But first, a word on the gluten free life.
So I know lately this blog has been a lot of running and not much of anything else. That’s mostly because I’ve got the Philly Half coming up on November 18th and I’ve had running on the brain. I’ve also been loving every second of having running on the brain, and looking forward to every run. The other half of it is that I haven’t really been experimenting in the kitchen much. I’m still getting used to this whole gluten free thing and I’ve been sticking to what I know because I don’t really have the time to be creative (so much running and working!) I’m going to try to start experimenting though, and I do have a cooking project coming up so stay tuned!
One thing I have found with running a lot and being gluten free is that I still crave carbohydrates but need to find new things to eat other than my go-to breads and cereals. I’ve been known to eat an entire box of dry Special K in 24 hours during marathon training, and that can’t happen now. So I’ve been eating a lot of rice and a lot of potatoes. And Kind Bars and Picky Bars for snacks/desserts. One of my favorite potato recipes is something I call “skillet potatoes”. They are tasty and delicious and cook up pretty fast – here is the recipe:
- 3-6 small idaho potatoes – I’ve been buying the 5 lb bags and the potatoes are usually smallish in there. I’ll cook 3-4 just for myself, but I eat a lot.
- 1 T butter
- 1-2 T olive oil
- 2-3 cloves garlic, chopped
- lots of seasonings – I usually use salt, pepper, minced onion, garlic powder, and oregano but rosemary makes a great addition as well if you have it around.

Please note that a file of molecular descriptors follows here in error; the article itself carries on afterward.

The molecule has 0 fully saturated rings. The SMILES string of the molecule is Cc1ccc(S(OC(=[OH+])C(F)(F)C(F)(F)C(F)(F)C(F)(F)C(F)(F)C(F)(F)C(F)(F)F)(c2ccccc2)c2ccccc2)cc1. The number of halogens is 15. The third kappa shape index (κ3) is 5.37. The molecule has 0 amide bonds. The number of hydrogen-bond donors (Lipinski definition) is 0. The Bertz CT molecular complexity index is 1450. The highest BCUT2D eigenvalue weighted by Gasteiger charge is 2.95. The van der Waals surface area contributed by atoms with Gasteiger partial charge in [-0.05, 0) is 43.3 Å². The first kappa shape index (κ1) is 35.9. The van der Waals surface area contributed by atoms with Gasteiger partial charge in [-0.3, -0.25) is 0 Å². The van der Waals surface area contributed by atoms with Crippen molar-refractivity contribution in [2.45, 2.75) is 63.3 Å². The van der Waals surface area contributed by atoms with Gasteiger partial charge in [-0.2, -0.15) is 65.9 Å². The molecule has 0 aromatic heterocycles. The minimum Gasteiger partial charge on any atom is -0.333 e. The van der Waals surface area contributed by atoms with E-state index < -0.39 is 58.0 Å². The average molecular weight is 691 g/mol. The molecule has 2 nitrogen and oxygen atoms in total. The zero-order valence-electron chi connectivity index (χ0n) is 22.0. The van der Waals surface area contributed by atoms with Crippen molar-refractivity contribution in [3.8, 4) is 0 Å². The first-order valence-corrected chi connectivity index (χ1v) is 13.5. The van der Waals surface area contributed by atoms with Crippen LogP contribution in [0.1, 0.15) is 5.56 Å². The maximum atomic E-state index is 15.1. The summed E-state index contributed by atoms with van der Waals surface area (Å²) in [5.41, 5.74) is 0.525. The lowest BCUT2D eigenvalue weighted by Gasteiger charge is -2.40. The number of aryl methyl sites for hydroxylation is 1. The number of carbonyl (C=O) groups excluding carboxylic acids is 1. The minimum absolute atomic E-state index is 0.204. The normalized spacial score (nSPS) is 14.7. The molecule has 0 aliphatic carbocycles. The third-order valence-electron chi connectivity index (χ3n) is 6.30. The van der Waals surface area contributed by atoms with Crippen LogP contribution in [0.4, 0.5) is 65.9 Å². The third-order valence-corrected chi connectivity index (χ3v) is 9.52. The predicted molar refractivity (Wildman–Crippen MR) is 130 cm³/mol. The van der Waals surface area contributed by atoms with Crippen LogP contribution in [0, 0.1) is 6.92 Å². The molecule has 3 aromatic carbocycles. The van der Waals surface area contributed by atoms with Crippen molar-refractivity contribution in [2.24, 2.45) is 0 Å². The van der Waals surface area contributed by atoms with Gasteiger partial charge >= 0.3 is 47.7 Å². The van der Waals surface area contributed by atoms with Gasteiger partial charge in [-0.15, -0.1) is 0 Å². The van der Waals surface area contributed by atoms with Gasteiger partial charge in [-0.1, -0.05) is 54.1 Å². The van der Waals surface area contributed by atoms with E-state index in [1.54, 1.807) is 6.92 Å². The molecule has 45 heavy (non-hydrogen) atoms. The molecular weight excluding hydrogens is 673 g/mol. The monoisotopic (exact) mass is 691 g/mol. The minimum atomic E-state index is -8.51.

Slice potatoes into little disks about 1/4″ thick or even a little thinner…I’m a crappy slicer so I just slice them as thin as I can without losing a finger. Set aside. Put butter and olive oil into a pan and heat a little bit higher than medium heat but not quite medium-high. When butter is melted add potatoes, spreading them evenly throughout the pan. Toss to coat all potatoes in butter/OO. Season liberally with all seasonings, flip potatoes, and season some more. Add chopped garlic cloves and let potatoes cook, flipping/stirring every couple minutes to make sure all the potatoes brown equally. Cook time depends on how many potatoes you have (more layers=longer cook time to brown all potatoes) but it’s usually done in 10-15 minutes.
Enjoy plain or with some ketchup! They’re super tasty.
HOW AWESOME ARE THESE? Thank goodness for Twitter, because I would have missed this were I not constantly checking it. I’m definitely going to get one for Philly. I think I’m going to get the mix pack and go with both the “joy” and the “free fast and fun” tats for race day…One of my mantras lately, before even seeing the free, fast, and fun logo has been “run free, run fast”. Who knew Believe I Am beat me to creating my own mantra? Must mean it’s a good one 🙂
Now back to the quoting stuff.
Today’s quote is brought to you by Guru Prasad, whoever that is. I tried to google him and found 25 linked-in profiles, a movie director, and a Nepali short story writer. Hmm.
“The human mind is the most malleable thing in the creation. You say to it “I Can’t”…it gives up. There is defeat even before the battle is begun. You say to it day after day, I CAN, and follow it up with DISCIPLINE, PERSISTENCE, and HARD WORK…then SUCCESS is yours even before you realize it and easier than you thought.”